The Alamo is a currently a stunning guest house – but if you happen to have plenty of cash to spare, it could be a spectacular family home.

One of Glasgow’s most spectacular properties has now officially got an asking price…but it’s still just the tiniest bit outside our budget.

Plenty of you are already familiar with the the 10-bedroom property, currently known as The Alamo guest house perched on the edge of Kelvingrove Park and trendy Finnieston.

But now, the opportunity has arisen to be the proud owner of the incredible property – with a standalone bathtub in every single one of its 10 bedrooms.

Of course you could always keep it as guest house…but it’s hard not to indulge those king-in-the-castle fantasies.

One of Glasgow’s most spectacular properties has now officially got an asking price…but it’s still just the tiniest bit outside our budget.

Plenty of you are already familiar with the the 10-bedroom property, currently known as The Alamo guest house perched on the edge of Kelvingrove Park and trendy Finnieston.

But now, the opportunity has arisen to be the proud owner of the incredible property – with a standalone bathtub in every single one of its 10 bedrooms.

Of course you could always keep it as guest house…but it’s hard not to indulge those king-in-the-castle fantasies.

A car graveyard with old Lada found in Scotland. There is almost no rust on them

A half-abandoned dump of old cars, among which there were several copies of the Russian car industry – “Niva” and “Samara” in a semi-disassembled form – was found on the outskirts of the Scottish town of Glasgow

As we found out, the old cars belong to the local auto dismantling yard. The Lada found at the test site were right-hand drive. And one of them – “Samara” – and at all from the limited version of the Sedona with a golden body.

AVTOVAZ began supplying its cars to Scotland and Great Britain in 1974. In the 1980s, Soviet cars were very popular there – every year local residents bought tens of thousands of Lada cars.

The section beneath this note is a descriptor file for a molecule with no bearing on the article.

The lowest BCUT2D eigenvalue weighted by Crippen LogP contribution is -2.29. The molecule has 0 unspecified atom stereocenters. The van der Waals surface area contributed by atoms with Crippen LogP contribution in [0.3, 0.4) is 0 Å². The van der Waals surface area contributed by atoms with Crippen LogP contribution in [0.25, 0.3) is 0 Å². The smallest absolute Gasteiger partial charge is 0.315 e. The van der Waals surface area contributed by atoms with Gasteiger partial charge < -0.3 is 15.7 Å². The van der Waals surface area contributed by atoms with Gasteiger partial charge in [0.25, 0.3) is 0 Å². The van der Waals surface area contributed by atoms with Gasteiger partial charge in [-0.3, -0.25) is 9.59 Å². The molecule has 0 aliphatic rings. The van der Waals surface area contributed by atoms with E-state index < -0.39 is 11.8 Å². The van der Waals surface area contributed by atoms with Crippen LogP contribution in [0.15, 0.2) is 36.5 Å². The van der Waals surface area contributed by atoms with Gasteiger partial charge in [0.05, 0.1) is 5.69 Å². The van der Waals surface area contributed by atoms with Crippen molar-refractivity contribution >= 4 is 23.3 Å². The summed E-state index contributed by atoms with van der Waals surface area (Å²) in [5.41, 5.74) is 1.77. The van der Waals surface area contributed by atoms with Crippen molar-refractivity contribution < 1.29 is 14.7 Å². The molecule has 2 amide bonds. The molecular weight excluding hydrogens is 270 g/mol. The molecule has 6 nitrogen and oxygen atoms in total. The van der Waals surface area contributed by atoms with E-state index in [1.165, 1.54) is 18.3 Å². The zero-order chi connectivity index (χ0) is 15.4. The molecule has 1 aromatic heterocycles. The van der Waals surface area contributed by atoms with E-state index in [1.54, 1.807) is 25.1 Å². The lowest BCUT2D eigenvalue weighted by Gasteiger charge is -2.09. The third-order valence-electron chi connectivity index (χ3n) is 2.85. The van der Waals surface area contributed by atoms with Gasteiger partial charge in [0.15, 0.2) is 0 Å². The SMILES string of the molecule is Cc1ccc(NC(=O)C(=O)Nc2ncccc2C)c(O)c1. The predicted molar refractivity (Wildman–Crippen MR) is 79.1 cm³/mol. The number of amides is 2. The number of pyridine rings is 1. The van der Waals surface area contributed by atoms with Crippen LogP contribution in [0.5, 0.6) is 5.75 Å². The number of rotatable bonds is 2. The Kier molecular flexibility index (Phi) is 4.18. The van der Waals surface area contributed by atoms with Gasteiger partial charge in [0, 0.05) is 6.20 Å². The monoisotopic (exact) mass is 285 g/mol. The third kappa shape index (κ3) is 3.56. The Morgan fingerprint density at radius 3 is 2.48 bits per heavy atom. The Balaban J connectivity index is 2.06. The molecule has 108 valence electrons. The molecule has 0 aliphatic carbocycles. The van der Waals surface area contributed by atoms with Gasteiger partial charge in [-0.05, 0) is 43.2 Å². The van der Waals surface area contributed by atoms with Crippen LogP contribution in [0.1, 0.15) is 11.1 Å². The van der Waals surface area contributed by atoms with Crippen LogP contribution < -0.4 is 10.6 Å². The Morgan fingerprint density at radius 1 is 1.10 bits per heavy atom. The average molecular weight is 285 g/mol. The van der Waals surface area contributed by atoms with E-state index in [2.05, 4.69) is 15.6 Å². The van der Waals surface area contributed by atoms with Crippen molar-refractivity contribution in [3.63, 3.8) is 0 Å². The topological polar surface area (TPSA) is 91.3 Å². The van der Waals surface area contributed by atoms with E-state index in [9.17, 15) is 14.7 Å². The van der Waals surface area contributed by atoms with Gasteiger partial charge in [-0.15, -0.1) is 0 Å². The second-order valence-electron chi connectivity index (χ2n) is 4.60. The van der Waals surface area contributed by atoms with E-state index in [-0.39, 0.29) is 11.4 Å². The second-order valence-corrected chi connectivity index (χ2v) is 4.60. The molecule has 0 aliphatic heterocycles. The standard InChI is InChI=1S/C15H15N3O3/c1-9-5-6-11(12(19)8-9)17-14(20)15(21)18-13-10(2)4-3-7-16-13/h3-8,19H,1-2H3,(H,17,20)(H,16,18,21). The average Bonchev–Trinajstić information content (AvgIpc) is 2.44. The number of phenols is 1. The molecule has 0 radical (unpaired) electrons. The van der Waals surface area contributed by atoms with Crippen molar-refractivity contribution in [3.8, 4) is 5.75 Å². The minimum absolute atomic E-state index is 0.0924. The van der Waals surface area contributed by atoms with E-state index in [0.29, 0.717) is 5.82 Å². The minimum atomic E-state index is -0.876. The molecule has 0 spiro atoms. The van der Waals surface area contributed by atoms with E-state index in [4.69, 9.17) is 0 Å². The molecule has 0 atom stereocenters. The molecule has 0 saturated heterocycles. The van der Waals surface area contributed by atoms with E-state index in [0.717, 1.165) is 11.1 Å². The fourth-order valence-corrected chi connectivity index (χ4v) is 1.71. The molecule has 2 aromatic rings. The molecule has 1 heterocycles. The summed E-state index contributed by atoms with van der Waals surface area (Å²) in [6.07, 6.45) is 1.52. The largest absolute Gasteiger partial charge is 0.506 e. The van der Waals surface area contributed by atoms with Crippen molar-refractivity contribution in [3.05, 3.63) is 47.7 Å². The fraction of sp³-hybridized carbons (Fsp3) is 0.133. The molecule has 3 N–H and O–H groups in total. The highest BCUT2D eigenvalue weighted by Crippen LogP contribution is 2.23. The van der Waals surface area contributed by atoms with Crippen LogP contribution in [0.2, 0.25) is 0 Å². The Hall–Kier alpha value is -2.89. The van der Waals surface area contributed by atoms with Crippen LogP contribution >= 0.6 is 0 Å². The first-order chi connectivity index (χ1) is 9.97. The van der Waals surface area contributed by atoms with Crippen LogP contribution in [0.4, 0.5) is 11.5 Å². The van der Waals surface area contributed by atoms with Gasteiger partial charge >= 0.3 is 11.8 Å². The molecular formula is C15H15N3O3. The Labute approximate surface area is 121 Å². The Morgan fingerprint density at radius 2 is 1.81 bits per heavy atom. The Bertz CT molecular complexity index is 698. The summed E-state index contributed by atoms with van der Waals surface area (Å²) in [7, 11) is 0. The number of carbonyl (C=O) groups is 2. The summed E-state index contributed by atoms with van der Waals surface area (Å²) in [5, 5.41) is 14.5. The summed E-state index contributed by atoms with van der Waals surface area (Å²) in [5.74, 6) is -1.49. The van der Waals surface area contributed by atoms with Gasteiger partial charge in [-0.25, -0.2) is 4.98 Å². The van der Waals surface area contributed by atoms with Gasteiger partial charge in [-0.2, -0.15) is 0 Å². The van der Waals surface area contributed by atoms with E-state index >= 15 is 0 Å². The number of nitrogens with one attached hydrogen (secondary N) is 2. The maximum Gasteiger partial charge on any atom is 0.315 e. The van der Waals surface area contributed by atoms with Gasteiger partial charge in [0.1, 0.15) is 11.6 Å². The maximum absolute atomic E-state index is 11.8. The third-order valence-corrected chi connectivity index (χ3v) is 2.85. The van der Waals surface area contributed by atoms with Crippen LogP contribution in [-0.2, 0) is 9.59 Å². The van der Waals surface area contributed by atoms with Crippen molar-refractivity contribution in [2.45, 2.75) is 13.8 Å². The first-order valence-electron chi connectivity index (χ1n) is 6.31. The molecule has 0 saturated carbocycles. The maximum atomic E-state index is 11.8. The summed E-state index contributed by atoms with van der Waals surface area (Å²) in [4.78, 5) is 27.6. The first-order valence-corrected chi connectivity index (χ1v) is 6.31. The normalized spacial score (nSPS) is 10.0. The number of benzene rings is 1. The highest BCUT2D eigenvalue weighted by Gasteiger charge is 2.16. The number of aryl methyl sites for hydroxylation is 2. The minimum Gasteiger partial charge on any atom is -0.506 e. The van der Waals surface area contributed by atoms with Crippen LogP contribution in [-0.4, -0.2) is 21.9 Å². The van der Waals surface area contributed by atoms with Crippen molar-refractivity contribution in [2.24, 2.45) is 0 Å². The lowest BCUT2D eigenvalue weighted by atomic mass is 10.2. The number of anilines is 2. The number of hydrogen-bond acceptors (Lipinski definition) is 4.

However, already in the early 1990s, the demand for Russian-made cars began to decline. And by 1997 it was decided to stop exporting.

При этом до сих пор в Шотландии и Великобритании можно встретить довольно много российских автомобилей. Причем многие из них – в отличном состоянии.

Deserted Farms and Food Dumps: Will Coronavirus Cause a Food Crisis?

The economic crisis of 2007-2008 caused a rise in food prices and, at the same time, deepened the negative consequences for the agricultural sector. The coronavirus crisis has been compared to that of that time. But WTO experts note that now the market has experienced the influence of new factors – social distancing and closed borders.

Hromadske explains how the coming crisis threatens the food sector, in which countries the consequences are already felt, and whether empty shelves should be feared.

How many products are thrown away due to lack of orders

Customers of agricultural products are not only shops and supermarkets, but also hotels, restaurants, cafes, educational institutions, which are now closed in many countries due to quarantine. Therefore, some of the products that now have no one to buy, manufacturers simply have to throw away.

In the United States, 10 to 14 million liters of milk are poured every day – this is 7% of the total industry. Dairy farms cannot stop production because cows provide milk every day. At the same time, 2020 was supposed to be a year of growth for the American dairy industry – for the first time in 4 years, product prices began to rise.

In Idaho, farmers were forced to dig ditches to “bury” about 500 thousand kilograms of onions. Other states do the same with beans, lettuce and cabbage. Suppliers are forced to crush hundreds of thousands of eggs. Some farmers donate food to charity, but the reception centers do not have enough refrigerators to accept that amount of food.

In India, the beginning of quarantine – March 25 – fell on the economic season: fruits and vegetables ripened, wheat ripened. The country is the world’s second largest supplier of fruits and vegetables and the world’s largest exporter of cereals. At the same time, almost half of the population is involved in agriculture. Markets in the country were not closed, but food is still bought in much smaller quantities.

The banana market also suffered – the unpicked fruits were left to rot, because there are no buyers or transportation routes. And in the province of Satara, cows are fed strawberries or salad – foods that tourists usually buy.

At the same time, the country expects an increase in the harvest by 2.4% this year compared to the previous year. Stocks of wheat and rice are three times higher than what the country needs for its own use – there are now more than 77 tons of grain in storage. Therefore, it will be enough for export. And although at first prices fell, in the future, experts predict their growth and fall in sales by 10-12%. Therefore, this season, due to the lockdown, India will experience a crisis of spices, wheat, melons, bananas and some vegetables – due to a lack of buyers, disruption of transport routes and a lack of workers, products are simply left on the field.